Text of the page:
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California isn’t afraid to put itself out there and chart its own path. That’s for sure. Case in point, two critical pieces of climate reporting legislation are now the law of the land, and they’re going to be a big deal for many companies doing business in the Golden State.

But what, exactly, lies at the heart of the state’s Climate Accountability Package – specifically, CA Senate Bill (SB) 253 and SB 261 – and, more importantly, what could it possibly mean for your organization and financial reporting? Well, we’re glad you asked because we’re about to take a close look at these critical pieces of legislation, what they entail, who they impact, and where they fit into the bigger climate reporting picture.

California Beats the SEC to the Climate Reporting Starting Blocks

You've heard the statistic. If California were a country, it’d have the fifth-largest economy in the world, trailing only the US, China, Japan, and Germany. And according to some, Germany better hit the accelerator or California will catch it, if it hasn't already.

In other words, California has clout for days and obviously isn't afraid to use it. Consequently, as part of a larger, overarching group of bills aimed at enhancing transparency and standardizing disclosures around climate reporting, SB 253, the Climate Corporate Data Accountability Act,  and SB 261, Greenhouse Gases: Climate-Related Financial Risk, not only beat the Securities and Exchange Commission (SEC) to the punch with its own climate change disclosure requirements, but might also be more formidable for reporting entities in some key ways.

  • Scope of Applicability: The SEC's proposal focuses solely on publicly traded companies with very limited exceptions, whereas both CA laws extend their reach to both public and private entities conducting business in California. This signifies a broader range of companies subject to carbon emissions and climate-related risk disclosure obligations under SB 253 and SB 261, respectively, once again shining a bright spotlight on California's proactive, aggressive approach.
  • Inclusion of Scope 3 Emissions: Unlike the SEC proposal, SB 253 requires comprehensive disclosure of Scope 3 emissions – more on those in a minute – for all companies falling into its scope. Thus, by encompassing emissions across the entire value chain, the bill aims to provide a more holistic view of a company's carbon footprint, at least relative to the proposed SEC rules. The SEC proposal only requires disclosure of Scope 3 emissions when material or when used as part of a registrant’s climate targets or goals.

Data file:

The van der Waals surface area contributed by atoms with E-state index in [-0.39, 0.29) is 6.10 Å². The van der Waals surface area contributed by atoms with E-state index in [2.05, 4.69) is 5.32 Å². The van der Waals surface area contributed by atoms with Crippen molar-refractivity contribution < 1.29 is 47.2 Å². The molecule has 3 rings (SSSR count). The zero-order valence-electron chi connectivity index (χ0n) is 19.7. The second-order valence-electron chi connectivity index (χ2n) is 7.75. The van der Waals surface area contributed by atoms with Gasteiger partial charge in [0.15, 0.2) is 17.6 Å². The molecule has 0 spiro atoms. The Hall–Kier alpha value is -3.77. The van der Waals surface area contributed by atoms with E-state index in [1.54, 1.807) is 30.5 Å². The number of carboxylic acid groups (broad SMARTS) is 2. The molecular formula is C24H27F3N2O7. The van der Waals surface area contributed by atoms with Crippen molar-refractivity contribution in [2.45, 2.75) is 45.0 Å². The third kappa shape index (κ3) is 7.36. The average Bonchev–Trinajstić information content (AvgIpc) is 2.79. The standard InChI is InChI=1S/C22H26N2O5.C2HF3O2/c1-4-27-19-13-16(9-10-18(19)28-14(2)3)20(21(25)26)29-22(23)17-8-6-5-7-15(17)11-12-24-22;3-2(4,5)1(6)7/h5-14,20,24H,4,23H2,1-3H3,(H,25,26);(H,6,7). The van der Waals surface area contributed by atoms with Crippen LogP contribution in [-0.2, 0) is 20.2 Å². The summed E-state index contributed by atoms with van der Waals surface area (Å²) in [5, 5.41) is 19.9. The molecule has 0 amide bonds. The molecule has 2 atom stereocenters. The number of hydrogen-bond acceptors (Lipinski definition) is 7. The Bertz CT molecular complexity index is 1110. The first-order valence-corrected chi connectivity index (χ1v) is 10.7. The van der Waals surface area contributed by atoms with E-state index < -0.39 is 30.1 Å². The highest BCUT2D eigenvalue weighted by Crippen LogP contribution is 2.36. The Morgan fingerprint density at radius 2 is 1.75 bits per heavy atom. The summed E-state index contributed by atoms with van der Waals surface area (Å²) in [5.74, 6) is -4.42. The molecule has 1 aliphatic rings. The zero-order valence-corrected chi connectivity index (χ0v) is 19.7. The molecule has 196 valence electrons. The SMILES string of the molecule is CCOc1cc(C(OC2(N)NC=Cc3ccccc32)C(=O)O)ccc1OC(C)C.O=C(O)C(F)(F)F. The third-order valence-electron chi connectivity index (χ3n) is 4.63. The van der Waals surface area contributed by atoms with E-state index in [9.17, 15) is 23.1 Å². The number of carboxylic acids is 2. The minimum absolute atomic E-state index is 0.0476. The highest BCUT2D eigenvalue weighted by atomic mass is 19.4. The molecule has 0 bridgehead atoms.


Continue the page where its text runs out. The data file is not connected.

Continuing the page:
ESG Reporting Best Practices: Implementation & Beyond

SB 253 Requirements and Significance

Beginning with SB 253, the law introduces several critical requirements for public and private US companies conducting business in California with global annual revenue exceeding $1 billion. By early estimations, the legislation will impact over 5,000 organizations.

Further, businesses falling within its reach must disclose annual greenhouse gas emissions –  GHG – data following all three reporting scopes outlined in the GHG Protocol:

  • Scope 1 – Direct emissions from a company's owned operations
  • Scope 2 – Indirect emissions associated with purchased electricity, heating, and cooling
  • Scope 3 – Indirect GHG emissions across the company's value chain, including supply chains, business travel, employee commuting, procurement, waste, and water usage

Amplifying an already heightened sense of urgency, companies must start reporting their Scope 1 and Scope 2 emissions in 2025 – with reporting due in 2026 – and Scope 3 emissions beginning in 2026, with reporting due in 2027.

Sure, this phased timeline is better than nothing in giving companies some leeway in preparing and aligning the reporting processes for these new rigors, but like most things ESG-related these days, there's simply no time for dilly-dallying or consternation because companies are on the clock. And that clock is ticking fast.

Assurance Requirements

To bolster the credibility and reliability of emissions reporting, SB 253 also establishes certain assurance requirements. Specifically, for reporting due in 2026, in-scope entities must obtain limited assurance for their Scope 1 and Scope 2 emissions, requiring an independent third-party review that provides an opinion on the processes and data a company uses for reporting.

For 2029 information reported in 2030, businesses must obtain reasonable assurance for Scope 1 and Scope 2 emissions. 2030 also marks the tentative date limited assurance for Scope 3 emissions would be required, providing an even higher level of confidence in the reported data.

Implications of SB 253

Zooming out a bit, SB 253 can wield a mighty sword for companies falling in scope, exacting a wide range of effects on businesses, stakeholders, and the broader landscape of sustainability reporting and practices.

Increased Transparency into Corporate Emissions